Credit card debts continue mounting in Turkey
The average credit card debt per capita has surged by 12.9 percent in August compared to the same period last year, secular opposition daily Cumhuriyet reported on Sunday.
Average unpaid consumer loans or credit card debts per capita in August was 4,485 lira ($775) compared to 3.794 lira ($655) last year, Cumhuriyet said.
Meanwhile, the rate of non-performing loans has increased to 6.6 percent from 6.1 percent compared to the same period in 2018.
Credit card debt has grown exponentially since Turkey emerged from a financial crisis in 2001. Clients who fail to repay the debts face heavy charges, or banks encourage them to turn the debt into a consumer loan, freeing up the credit card for more spending.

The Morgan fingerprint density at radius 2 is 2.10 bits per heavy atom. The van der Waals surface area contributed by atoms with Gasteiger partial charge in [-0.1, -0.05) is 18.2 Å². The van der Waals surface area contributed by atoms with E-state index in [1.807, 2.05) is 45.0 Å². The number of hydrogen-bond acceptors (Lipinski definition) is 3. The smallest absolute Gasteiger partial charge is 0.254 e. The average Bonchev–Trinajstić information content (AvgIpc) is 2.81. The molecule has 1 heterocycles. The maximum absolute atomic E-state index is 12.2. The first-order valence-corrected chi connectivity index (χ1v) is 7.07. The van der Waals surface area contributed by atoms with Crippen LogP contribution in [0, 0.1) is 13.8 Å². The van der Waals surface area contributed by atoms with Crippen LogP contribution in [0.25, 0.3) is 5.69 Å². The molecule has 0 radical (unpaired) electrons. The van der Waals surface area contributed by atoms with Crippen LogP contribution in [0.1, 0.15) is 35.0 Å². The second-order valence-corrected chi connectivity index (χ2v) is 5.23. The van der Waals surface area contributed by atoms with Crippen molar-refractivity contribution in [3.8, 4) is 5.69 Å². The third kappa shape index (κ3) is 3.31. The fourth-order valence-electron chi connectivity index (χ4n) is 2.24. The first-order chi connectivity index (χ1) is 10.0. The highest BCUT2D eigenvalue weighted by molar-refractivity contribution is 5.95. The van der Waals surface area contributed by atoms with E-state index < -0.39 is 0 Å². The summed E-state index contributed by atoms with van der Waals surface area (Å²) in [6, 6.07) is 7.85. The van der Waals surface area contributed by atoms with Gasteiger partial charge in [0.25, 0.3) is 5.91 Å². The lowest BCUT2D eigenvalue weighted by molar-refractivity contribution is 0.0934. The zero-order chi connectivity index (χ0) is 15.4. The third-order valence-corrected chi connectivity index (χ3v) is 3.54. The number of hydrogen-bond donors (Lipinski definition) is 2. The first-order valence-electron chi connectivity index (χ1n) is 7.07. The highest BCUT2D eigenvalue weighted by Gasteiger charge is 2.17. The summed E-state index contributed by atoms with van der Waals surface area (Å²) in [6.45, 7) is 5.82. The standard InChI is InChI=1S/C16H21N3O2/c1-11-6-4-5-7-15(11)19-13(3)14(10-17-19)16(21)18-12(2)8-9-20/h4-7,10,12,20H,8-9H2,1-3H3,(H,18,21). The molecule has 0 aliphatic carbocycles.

Turkey’s economy slumped into a recession in the second half of last year after a currency crisis peaked in August. Economic confidence in Turkey dropped in May to its lowest level since the currency crisis. The lira fell 28 percent against the dollar last year and has lost about 13 percent of its value since January.
Turkey’s Treasury and Finance Minister Berat Albayrak has introduced seven economic packages to recover the country's economy from financial bottleneck since his father-in-law President Recep Tayyip Erdoğan appointed him to take charge of the economy 10 months ago.